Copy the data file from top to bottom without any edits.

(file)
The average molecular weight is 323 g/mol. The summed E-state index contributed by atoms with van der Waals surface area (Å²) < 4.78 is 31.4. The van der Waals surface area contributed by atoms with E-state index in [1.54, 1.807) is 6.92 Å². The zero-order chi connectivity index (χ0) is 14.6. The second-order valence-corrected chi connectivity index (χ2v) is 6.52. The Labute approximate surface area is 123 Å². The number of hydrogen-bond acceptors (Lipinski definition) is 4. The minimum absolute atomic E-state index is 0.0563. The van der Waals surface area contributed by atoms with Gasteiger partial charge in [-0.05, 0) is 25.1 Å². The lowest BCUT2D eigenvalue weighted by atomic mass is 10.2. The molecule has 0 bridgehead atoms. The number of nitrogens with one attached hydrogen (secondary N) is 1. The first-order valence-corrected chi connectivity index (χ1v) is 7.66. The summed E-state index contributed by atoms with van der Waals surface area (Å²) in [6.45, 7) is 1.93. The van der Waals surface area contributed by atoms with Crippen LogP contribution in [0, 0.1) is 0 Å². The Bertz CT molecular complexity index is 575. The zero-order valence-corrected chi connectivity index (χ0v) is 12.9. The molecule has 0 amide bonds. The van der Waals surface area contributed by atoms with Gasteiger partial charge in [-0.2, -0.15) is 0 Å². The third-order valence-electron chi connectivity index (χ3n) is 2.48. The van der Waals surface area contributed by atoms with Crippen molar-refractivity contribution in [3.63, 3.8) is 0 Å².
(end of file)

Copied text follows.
The average molecular weight is 323 g/mol. The summed E-state index contributed by atoms with van der Waals surface area (Å²) < 4.78 is 31.4. The van der Waals surface area contributed by atoms with E-state index in [1.54, 1.807) is 6.92 Å². The zero-order chi connectivity index (χ0) is 14.6. The second-order valence-corrected chi connectivity index (χ2v) is 6.52. The Labute approximate surface area is 123 Å². The number of hydrogen-bond acceptors (Lipinski definition) is 4. The minimum absolute atomic E-state index is 0.0563. The van der Waals surface area contributed by atoms with Gasteiger partial charge in [-0.05, 0) is 25.1 Å². The lowest BCUT2D eigenvalue weighted by atomic mass is 10.2. The molecule has 0 bridgehead atoms. The number of nitrogens with one attached hydrogen (secondary N) is 1. The first-order valence-corrected chi connectivity index (χ1v) is 7.66. The summed E-state index contributed by atoms with van der Waals surface area (Å²) in [6.45, 7) is 1.93. The van der Waals surface area contributed by atoms with Crippen LogP contribution in [0, 0.1) is 0 Å². The Bertz CT molecular complexity index is 575. The zero-order valence-corrected chi connectivity index (χ0v) is 12.9. The molecule has 0 amide bonds. The van der Waals surface area contributed by atoms with Gasteiger partial charge in [-0.2, -0.15) is 0 Å². The third-order valence-electron chi connectivity index (χ3n) is 2.48. The van der Waals surface area contributed by atoms with Crippen molar-refractivity contribution in [3.63, 3.8) is 0 Å².